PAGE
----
Petriccione To Be Honored By ECAC/MSG Saturday
CENTERVILLE, MA – Former Iona College Director of Athletics and Vice President for Advancement External Affairs Rich Petriccione will be honored by the Eastern College Athletic Conference and Madison Square Garden with a Lifetime Achievement Award during halftime of the first game of the ECAC/MSG Holiday Festival on Saturday (Dec. 8).
One former athletic administrator from each the four competing schools will be honored. In addition to Petriccione, Frank McLaughlin of Fordham, Bob Mulcahy of Rutgers, and Jack Kaiser from St. John’s each receive awards. A fifth award will be presented to retired St. John’s coach Lou Carnesecca, a Lifetime Coaching Excellence Award.
The five awards will be presented at halftime of the St. John’s – Fordham game slated to tip-off at 7:00 pm. Saturday will mark the first time the awards have been presented.
FIRST ANNUAL ECAC / MSG LIFETIME ACHIEVEMENT AWARD WINNERS
Rich Petriccione served the Iona College Athletics Department as a student, assistant coach, and director of athletics for over 20 years, from 1977 to 2001.
After serving as a student manager for the Gaels’ first two men’s basketball teams to reach the NCAA Tournament, he was named an assistant basketball coach at age 20. During his five seasons as an assistant to Pat Kennedy, the team won over 100 games and went to four consecutive post-season tournaments.
In 1989, Petriccione became the nation’s youngest Division I Athletics Director. In his 12 years as the Gaels’ AD, Petriccione started women’s track and cross country, enlarged the operational and scholarship budgets of all women’s programs, hired Iona’s first minority head coaches and administrators, brought football back to campus, helped steer the men’s cross country program to national prominence, coached the women’s tennis team, created full-time positions for most head coaches, improved the quality of medical care and experience for 400 student-athletes, and saw the student-athlete cumulative GPA rise above 3.0 for the first time.
He was named a Special Assistant to the President while Athletics Director, and helped create the vision and secure gifts for the refurbishment of the Mulcahy Gym, and the creation of the Hynes Athletis Center and the Robert V. LaPenta Student Union. He was promoted to Vice President for Advancement and External Affairs in 2001.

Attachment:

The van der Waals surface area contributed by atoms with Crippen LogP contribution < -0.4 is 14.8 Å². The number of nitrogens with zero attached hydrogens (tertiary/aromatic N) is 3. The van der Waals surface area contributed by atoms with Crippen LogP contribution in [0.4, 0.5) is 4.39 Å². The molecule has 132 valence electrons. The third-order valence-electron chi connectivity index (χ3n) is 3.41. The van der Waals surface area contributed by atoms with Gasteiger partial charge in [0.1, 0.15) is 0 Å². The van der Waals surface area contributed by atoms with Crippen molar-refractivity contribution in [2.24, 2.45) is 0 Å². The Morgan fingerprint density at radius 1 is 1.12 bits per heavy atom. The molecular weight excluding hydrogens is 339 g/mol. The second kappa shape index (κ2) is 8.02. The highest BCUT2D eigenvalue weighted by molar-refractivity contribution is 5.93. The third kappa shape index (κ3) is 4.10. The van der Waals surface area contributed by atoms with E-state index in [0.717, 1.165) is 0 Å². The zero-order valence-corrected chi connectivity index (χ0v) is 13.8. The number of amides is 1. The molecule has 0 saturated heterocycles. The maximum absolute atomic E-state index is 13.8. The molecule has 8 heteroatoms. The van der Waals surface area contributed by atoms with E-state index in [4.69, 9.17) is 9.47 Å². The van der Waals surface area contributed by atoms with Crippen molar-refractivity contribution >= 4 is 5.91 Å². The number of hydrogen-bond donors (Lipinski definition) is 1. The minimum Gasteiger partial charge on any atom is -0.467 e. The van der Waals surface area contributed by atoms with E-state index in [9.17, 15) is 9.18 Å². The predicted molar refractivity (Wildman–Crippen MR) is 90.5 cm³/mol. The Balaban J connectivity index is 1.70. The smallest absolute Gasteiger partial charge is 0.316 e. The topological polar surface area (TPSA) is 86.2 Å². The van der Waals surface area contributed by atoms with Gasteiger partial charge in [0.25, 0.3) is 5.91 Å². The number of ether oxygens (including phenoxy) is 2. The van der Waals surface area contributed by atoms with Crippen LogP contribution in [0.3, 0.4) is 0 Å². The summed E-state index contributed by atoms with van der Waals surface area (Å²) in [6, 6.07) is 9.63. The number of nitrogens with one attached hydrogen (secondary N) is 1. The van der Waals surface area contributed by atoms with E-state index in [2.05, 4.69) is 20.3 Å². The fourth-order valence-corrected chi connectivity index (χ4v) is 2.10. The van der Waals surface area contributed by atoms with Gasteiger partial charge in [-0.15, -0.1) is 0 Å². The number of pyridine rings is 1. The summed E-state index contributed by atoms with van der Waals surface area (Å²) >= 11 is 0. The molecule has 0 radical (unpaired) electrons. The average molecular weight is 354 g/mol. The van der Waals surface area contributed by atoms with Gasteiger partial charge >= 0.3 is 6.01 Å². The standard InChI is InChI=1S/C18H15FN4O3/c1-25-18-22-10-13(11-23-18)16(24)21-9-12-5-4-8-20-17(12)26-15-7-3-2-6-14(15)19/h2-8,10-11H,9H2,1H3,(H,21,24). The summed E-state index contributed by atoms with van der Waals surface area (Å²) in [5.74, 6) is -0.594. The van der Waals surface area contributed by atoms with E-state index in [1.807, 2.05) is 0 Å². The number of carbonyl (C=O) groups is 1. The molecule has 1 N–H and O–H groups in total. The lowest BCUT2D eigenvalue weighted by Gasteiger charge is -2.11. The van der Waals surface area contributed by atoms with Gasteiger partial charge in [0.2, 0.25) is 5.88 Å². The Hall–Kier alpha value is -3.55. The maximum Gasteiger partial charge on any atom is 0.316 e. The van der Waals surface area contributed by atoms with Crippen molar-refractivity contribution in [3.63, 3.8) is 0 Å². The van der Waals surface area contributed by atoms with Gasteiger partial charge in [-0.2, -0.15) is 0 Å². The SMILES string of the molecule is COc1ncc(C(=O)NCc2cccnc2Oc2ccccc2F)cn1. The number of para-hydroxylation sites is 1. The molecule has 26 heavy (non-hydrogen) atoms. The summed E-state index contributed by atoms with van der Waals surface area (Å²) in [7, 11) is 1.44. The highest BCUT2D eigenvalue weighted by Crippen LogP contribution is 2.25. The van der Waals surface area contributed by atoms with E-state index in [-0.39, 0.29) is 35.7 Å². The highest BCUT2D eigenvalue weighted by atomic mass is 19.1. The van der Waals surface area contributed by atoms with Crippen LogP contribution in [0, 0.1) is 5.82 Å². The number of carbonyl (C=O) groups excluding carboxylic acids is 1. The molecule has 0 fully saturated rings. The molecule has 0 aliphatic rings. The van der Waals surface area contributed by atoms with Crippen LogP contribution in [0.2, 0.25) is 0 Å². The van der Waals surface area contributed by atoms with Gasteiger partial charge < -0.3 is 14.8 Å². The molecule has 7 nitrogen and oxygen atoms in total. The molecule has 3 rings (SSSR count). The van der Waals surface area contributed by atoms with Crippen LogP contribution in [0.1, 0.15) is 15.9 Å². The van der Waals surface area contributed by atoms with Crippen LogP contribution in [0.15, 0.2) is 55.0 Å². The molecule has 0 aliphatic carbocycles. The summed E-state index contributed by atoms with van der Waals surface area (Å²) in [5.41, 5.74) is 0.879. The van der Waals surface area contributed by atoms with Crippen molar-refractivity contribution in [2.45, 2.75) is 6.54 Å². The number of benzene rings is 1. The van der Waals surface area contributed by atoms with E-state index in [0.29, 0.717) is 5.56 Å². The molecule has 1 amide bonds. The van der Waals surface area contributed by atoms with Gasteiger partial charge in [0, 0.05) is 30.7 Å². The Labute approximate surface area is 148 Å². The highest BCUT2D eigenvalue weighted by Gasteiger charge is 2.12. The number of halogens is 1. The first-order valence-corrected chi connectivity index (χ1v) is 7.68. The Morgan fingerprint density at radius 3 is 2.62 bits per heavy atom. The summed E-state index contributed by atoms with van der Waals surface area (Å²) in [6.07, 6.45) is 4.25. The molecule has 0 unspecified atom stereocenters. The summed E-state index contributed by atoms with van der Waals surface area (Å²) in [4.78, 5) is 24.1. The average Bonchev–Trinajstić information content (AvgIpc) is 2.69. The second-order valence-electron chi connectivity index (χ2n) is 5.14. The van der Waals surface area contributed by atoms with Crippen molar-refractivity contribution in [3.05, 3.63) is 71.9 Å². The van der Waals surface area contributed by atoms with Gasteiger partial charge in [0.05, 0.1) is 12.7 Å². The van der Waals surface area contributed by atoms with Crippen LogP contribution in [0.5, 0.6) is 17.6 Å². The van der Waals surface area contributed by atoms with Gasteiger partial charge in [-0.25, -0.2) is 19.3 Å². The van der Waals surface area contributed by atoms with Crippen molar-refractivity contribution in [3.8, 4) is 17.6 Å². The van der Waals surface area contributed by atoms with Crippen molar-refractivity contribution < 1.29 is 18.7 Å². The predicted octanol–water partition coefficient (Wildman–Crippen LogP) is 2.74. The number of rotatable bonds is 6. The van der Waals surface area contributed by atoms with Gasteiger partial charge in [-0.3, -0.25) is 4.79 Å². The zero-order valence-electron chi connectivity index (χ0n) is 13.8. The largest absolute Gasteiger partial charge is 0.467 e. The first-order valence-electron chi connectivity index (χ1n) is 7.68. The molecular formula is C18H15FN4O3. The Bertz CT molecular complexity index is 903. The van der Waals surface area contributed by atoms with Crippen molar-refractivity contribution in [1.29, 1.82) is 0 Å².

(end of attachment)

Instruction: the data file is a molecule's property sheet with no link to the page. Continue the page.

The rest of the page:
Petriccione is currently the Senior Vice-President for Philanthropy for the 2014 New York/New Jersey Super Bowl Host company. He was named to the Iona College Goal Club Hall of Fame in 2006.
After 27 years in the role of Director of Athletics at Fordham University, last summer Frank McLaughlin was promoted to Associate Vice President of Student Affairs for Athletic Alumni Relations and External Affairs and Athletic Director Emeritus.
McLaughlin has been at Fordham since taking over as the Athletic Director at his alma mater in 1985. After serving as the athletic director for 13 years, McLaughlin was promoted to Executive Director of Intercollegiate Athletics and Recreation in the spring of 1998.
Under McLaughlin's tenure, the Fordham University athletic department experienced numerous changes. Chief among them are improvements to the University’s Athletic physical plant and increases to the Fordham coaching, administrative and support staffs for athletics. He also directed the addition of women's soccer and rowing as a varsity sports.
Academically, Fordham annually ranks among the leaders in the number of student-athletes named to the Atlantic 10 Commissioner's Honor Roll and has routinely been among the national leaders in NCAA Academic Progress Rates, ranking 18th in the country in 2011.
A 1969 Fordham graduate and standout basketball student-athlete, McLaughlin captained the Rams during his senior season and was drafted by the New York Knicks. He was an assistant coach at Holy Cross, Fordham and Notre Dame, and was head coach at Harvard from 1977-1985.
McLaughlin is being inducted into the Fordham Athletic HOF in January.
JOHN W. KAISER